after the end of the War and by 1948 the world had gradually re-opened - old routes were re-established, goods flowing, news traveling once more. word from my grandfather flew across the ocean. he was alive and thriving - had saved enough to buy a pub. "the wife would cook. son (my father) and i would run the show," he thought. but when asking grandmother to bring the family in the new land, make a life there, she was grappled with fears - new people, strange language, unfamiliar surroundings. "they will be all over me talking gibberish," she has been remembered saying, "i won't be able to understand anything." thus she refused to move, wanted to stay in the village where she was born, had always lived in, among relatives and lifelong neighbors. hesitant at first, but left with no alternatives, grandfather packed up and boarded the last ship home. this bag was carrying a dandy suit he brought with him. grandfather was a fine man - not highly educated, but clever, resourceful, brave.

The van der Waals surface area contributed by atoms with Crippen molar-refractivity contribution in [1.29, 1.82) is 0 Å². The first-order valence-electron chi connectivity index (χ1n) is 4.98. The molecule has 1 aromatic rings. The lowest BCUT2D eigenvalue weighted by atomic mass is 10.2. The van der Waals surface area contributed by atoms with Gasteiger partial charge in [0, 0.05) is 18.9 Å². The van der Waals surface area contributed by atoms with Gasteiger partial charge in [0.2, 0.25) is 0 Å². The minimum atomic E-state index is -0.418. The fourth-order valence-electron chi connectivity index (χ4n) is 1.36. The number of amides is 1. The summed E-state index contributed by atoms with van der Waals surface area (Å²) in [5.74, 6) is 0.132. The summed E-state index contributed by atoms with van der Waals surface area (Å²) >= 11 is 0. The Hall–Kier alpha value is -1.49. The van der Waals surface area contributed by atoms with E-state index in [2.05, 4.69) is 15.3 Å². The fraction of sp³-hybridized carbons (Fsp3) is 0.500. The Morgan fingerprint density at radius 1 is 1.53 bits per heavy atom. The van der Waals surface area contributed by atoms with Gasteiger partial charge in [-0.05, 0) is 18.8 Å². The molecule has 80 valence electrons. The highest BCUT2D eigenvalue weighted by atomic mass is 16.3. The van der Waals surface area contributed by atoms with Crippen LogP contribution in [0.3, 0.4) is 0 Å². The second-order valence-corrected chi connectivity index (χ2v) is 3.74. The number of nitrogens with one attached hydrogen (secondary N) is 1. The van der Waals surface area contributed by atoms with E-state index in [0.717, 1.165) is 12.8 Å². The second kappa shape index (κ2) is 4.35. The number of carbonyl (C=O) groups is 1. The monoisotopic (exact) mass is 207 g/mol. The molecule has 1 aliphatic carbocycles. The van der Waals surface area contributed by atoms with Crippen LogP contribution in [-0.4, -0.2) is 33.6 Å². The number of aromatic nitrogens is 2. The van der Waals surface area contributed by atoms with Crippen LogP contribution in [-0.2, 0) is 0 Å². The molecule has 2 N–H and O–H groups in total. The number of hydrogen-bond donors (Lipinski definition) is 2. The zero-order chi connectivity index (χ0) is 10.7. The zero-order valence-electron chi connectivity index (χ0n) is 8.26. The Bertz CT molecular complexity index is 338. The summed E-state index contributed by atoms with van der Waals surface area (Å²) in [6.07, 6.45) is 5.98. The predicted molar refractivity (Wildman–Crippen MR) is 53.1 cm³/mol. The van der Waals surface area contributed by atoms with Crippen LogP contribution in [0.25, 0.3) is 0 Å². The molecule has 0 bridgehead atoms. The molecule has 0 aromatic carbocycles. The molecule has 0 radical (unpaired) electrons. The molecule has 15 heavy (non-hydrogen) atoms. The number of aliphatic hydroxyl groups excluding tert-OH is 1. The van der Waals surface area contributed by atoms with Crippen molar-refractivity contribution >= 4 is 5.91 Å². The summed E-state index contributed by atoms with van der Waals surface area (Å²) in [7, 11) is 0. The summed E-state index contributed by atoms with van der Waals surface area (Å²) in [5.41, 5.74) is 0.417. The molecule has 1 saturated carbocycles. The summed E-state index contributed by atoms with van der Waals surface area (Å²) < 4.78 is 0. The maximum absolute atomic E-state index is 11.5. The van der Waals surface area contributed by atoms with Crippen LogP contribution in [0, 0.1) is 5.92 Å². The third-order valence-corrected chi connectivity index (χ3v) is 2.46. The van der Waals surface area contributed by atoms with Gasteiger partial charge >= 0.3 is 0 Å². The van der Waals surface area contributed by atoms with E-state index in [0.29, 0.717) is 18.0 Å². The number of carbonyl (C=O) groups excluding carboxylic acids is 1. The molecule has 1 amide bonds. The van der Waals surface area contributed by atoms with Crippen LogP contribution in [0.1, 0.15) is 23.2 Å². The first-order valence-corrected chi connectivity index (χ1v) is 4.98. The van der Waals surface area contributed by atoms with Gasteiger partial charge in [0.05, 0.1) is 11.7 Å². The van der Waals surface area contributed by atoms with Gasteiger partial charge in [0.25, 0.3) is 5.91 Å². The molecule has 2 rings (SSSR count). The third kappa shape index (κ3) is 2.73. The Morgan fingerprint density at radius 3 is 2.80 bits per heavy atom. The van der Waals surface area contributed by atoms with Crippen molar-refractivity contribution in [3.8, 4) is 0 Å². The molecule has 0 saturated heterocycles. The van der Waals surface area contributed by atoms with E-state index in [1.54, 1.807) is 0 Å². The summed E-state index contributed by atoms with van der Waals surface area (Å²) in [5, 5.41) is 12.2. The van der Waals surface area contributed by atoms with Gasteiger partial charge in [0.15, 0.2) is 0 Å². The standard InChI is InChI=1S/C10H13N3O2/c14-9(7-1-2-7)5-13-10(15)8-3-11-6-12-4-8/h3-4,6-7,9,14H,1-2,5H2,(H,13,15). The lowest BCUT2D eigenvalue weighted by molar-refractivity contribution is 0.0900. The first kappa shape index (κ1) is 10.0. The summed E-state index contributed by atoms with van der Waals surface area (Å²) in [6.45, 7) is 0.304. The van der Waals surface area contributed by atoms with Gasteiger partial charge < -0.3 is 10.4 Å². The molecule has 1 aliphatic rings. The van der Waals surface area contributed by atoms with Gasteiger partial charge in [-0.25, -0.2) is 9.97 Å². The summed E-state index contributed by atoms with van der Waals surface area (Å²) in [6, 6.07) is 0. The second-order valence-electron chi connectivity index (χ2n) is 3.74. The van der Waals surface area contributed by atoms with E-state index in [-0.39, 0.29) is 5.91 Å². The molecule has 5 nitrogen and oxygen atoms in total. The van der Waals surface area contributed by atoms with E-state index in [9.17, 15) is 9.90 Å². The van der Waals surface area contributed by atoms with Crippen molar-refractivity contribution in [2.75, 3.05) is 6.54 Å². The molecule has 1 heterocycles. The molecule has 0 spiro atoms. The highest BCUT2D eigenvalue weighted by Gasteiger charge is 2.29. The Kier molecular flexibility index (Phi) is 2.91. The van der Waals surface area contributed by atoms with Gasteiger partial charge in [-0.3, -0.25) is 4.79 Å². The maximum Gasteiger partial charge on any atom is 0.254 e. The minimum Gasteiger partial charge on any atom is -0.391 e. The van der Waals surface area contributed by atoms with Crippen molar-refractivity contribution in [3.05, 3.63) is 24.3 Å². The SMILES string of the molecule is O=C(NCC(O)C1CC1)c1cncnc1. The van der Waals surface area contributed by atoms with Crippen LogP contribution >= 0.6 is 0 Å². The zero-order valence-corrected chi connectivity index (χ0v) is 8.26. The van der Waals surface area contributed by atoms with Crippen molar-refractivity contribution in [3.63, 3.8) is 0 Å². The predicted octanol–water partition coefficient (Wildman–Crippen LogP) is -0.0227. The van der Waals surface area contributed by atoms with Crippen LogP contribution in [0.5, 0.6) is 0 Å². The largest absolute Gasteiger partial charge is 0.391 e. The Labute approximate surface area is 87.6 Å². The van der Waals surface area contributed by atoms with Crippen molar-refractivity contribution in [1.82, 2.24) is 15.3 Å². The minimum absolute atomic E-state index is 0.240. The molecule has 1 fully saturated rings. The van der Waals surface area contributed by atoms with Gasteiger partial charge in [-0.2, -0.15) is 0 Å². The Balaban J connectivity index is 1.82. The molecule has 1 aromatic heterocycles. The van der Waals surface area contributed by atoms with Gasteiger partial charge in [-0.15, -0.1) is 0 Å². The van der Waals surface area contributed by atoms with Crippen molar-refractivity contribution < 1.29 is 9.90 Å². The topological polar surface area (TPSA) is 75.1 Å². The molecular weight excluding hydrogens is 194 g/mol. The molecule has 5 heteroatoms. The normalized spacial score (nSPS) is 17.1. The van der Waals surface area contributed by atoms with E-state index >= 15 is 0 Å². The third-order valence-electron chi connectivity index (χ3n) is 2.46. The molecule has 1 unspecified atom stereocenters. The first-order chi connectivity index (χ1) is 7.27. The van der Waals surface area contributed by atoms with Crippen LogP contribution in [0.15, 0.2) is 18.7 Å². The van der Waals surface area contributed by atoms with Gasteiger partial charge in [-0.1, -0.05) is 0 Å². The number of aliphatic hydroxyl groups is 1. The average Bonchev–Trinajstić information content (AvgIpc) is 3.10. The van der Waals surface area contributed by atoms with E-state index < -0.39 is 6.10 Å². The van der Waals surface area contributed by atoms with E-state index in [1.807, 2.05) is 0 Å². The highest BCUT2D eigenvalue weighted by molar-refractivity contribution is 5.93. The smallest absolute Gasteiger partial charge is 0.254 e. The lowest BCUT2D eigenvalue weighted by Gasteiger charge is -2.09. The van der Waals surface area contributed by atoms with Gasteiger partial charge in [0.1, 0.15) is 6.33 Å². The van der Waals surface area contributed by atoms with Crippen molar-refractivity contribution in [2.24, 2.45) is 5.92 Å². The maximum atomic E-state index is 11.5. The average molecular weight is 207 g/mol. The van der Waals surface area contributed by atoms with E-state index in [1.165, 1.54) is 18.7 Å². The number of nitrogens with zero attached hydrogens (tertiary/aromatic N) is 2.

i found the bag full with spools of yarn this time, that mother has been storing inside for years. a few i used to knit my first pair of woolen socks after quite a while (couple of decades).
i love this bag - it's story so dear to me, the dainty cotton cloth in pastel colors and lush patterns - mesmerizing, the feel on my fingertips - spellbinding. oddly enough, the twist of the knot reminds me of a rosebud - petals pushing to flower. now i (the granddaughter) am bringing it back - once again across the Atlantic some sixty-five years later. ~